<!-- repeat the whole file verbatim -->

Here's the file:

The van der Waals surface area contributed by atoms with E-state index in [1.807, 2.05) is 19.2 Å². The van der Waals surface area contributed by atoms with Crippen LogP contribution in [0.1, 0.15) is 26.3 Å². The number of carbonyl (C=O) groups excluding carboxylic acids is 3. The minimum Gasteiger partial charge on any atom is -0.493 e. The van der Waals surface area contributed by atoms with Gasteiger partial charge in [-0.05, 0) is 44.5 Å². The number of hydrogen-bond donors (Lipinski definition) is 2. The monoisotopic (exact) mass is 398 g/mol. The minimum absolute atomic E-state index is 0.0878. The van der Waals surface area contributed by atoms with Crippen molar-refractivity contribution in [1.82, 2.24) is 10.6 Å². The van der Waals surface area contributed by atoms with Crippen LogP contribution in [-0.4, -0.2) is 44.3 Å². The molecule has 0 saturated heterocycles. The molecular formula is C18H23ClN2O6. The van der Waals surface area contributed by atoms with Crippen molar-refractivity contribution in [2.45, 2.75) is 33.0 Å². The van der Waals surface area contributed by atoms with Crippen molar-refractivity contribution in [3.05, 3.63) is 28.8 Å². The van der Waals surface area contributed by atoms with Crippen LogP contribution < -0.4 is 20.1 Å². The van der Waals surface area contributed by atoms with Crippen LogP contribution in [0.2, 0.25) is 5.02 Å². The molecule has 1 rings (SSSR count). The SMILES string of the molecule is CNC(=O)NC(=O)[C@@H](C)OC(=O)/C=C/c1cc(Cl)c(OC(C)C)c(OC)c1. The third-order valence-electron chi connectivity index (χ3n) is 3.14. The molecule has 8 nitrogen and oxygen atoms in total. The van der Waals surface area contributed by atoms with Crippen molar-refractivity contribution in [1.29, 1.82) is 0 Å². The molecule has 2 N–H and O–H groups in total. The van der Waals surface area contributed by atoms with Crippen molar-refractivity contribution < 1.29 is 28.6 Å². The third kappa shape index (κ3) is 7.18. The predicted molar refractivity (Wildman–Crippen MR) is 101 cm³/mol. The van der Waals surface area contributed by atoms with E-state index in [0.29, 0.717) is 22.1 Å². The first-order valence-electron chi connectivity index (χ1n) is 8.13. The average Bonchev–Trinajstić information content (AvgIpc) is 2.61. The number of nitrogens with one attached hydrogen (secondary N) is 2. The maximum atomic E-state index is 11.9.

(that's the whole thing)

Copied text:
The van der Waals surface area contributed by atoms with E-state index in [1.807, 2.05) is 19.2 Å². The van der Waals surface area contributed by atoms with Crippen LogP contribution in [0.1, 0.15) is 26.3 Å². The number of carbonyl (C=O) groups excluding carboxylic acids is 3. The minimum Gasteiger partial charge on any atom is -0.493 e. The van der Waals surface area contributed by atoms with Gasteiger partial charge in [-0.05, 0) is 44.5 Å². The number of hydrogen-bond donors (Lipinski definition) is 2. The monoisotopic (exact) mass is 398 g/mol. The minimum absolute atomic E-state index is 0.0878. The van der Waals surface area contributed by atoms with Crippen molar-refractivity contribution in [1.82, 2.24) is 10.6 Å². The van der Waals surface area contributed by atoms with Crippen LogP contribution in [-0.4, -0.2) is 44.3 Å². The molecule has 0 saturated heterocycles. The molecular formula is C18H23ClN2O6. The van der Waals surface area contributed by atoms with Crippen molar-refractivity contribution in [2.45, 2.75) is 33.0 Å². The van der Waals surface area contributed by atoms with Crippen molar-refractivity contribution in [3.05, 3.63) is 28.8 Å². The van der Waals surface area contributed by atoms with Crippen LogP contribution < -0.4 is 20.1 Å². The van der Waals surface area contributed by atoms with Crippen LogP contribution in [0.2, 0.25) is 5.02 Å². The molecule has 1 rings (SSSR count). The SMILES string of the molecule is CNC(=O)NC(=O)[C@@H](C)OC(=O)/C=C/c1cc(Cl)c(OC(C)C)c(OC)c1. The third-order valence-electron chi connectivity index (χ3n) is 3.14. The molecule has 8 nitrogen and oxygen atoms in total. The van der Waals surface area contributed by atoms with Crippen molar-refractivity contribution in [1.29, 1.82) is 0 Å². The molecule has 2 N–H and O–H groups in total. The van der Waals surface area contributed by atoms with Crippen molar-refractivity contribution < 1.29 is 28.6 Å². The third kappa shape index (κ3) is 7.18. The predicted molar refractivity (Wildman–Crippen MR) is 101 cm³/mol. The van der Waals surface area contributed by atoms with E-state index in [0.29, 0.717) is 22.1 Å². The first-order valence-electron chi connectivity index (χ1n) is 8.13. The average Bonchev–Trinajstić information content (AvgIpc) is 2.61. The number of nitrogens with one attached hydrogen (secondary N) is 2. The maximum atomic E-state index is 11.9.